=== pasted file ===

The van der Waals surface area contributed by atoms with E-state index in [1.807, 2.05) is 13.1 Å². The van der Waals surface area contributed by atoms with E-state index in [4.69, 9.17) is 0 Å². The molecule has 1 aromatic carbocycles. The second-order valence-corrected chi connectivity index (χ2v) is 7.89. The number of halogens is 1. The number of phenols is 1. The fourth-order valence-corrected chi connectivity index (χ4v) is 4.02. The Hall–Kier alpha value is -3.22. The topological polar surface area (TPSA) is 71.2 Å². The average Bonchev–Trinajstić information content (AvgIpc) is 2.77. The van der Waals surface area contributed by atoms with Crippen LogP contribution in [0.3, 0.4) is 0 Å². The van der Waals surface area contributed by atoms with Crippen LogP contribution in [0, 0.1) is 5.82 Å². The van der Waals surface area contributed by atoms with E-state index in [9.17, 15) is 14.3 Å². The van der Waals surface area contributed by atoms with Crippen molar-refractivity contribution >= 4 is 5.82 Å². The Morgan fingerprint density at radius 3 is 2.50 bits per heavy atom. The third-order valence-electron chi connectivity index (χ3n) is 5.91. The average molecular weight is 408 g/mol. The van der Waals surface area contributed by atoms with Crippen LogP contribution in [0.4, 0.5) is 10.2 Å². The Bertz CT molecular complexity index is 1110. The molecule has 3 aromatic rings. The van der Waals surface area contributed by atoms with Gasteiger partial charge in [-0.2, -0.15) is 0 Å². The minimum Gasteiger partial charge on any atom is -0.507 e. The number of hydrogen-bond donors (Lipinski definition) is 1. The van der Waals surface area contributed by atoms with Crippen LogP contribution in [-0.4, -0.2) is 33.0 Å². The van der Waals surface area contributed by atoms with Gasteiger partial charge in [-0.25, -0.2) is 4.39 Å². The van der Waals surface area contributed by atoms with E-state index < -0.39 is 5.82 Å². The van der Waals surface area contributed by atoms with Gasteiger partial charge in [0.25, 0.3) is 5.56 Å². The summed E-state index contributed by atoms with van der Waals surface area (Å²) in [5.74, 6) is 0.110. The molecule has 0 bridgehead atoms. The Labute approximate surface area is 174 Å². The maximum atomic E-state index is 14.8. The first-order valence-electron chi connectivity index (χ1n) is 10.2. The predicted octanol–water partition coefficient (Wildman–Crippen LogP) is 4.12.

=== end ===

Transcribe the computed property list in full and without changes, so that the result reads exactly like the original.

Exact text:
The van der Waals surface area contributed by atoms with E-state index in [1.807, 2.05) is 13.1 Å². The van der Waals surface area contributed by atoms with E-state index in [4.69, 9.17) is 0 Å². The molecule has 1 aromatic carbocycles. The second-order valence-corrected chi connectivity index (χ2v) is 7.89. The number of halogens is 1. The number of phenols is 1. The fourth-order valence-corrected chi connectivity index (χ4v) is 4.02. The Hall–Kier alpha value is -3.22. The topological polar surface area (TPSA) is 71.2 Å². The average Bonchev–Trinajstić information content (AvgIpc) is 2.77. The van der Waals surface area contributed by atoms with Crippen LogP contribution in [0.3, 0.4) is 0 Å². The van der Waals surface area contributed by atoms with Crippen LogP contribution in [0, 0.1) is 5.82 Å². The van der Waals surface area contributed by atoms with E-state index in [9.17, 15) is 14.3 Å². The van der Waals surface area contributed by atoms with Crippen molar-refractivity contribution >= 4 is 5.82 Å². The Morgan fingerprint density at radius 3 is 2.50 bits per heavy atom. The third-order valence-electron chi connectivity index (χ3n) is 5.91. The average molecular weight is 408 g/mol. The van der Waals surface area contributed by atoms with Crippen LogP contribution in [0.4, 0.5) is 10.2 Å². The Bertz CT molecular complexity index is 1110. The molecule has 3 aromatic rings. The van der Waals surface area contributed by atoms with Gasteiger partial charge in [-0.2, -0.15) is 0 Å². The minimum Gasteiger partial charge on any atom is -0.507 e. The number of hydrogen-bond donors (Lipinski definition) is 1. The van der Waals surface area contributed by atoms with Crippen LogP contribution in [-0.4, -0.2) is 33.0 Å². The van der Waals surface area contributed by atoms with Gasteiger partial charge in [-0.25, -0.2) is 4.39 Å². The van der Waals surface area contributed by atoms with E-state index < -0.39 is 5.82 Å². The van der Waals surface area contributed by atoms with Gasteiger partial charge in [0.25, 0.3) is 5.56 Å². The summed E-state index contributed by atoms with van der Waals surface area (Å²) in [5.74, 6) is 0.110. The molecule has 0 bridgehead atoms. The Labute approximate surface area is 174 Å². The maximum atomic E-state index is 14.8. The first-order valence-electron chi connectivity index (χ1n) is 10.2. The predicted octanol–water partition coefficient (Wildman–Crippen LogP) is 4.12.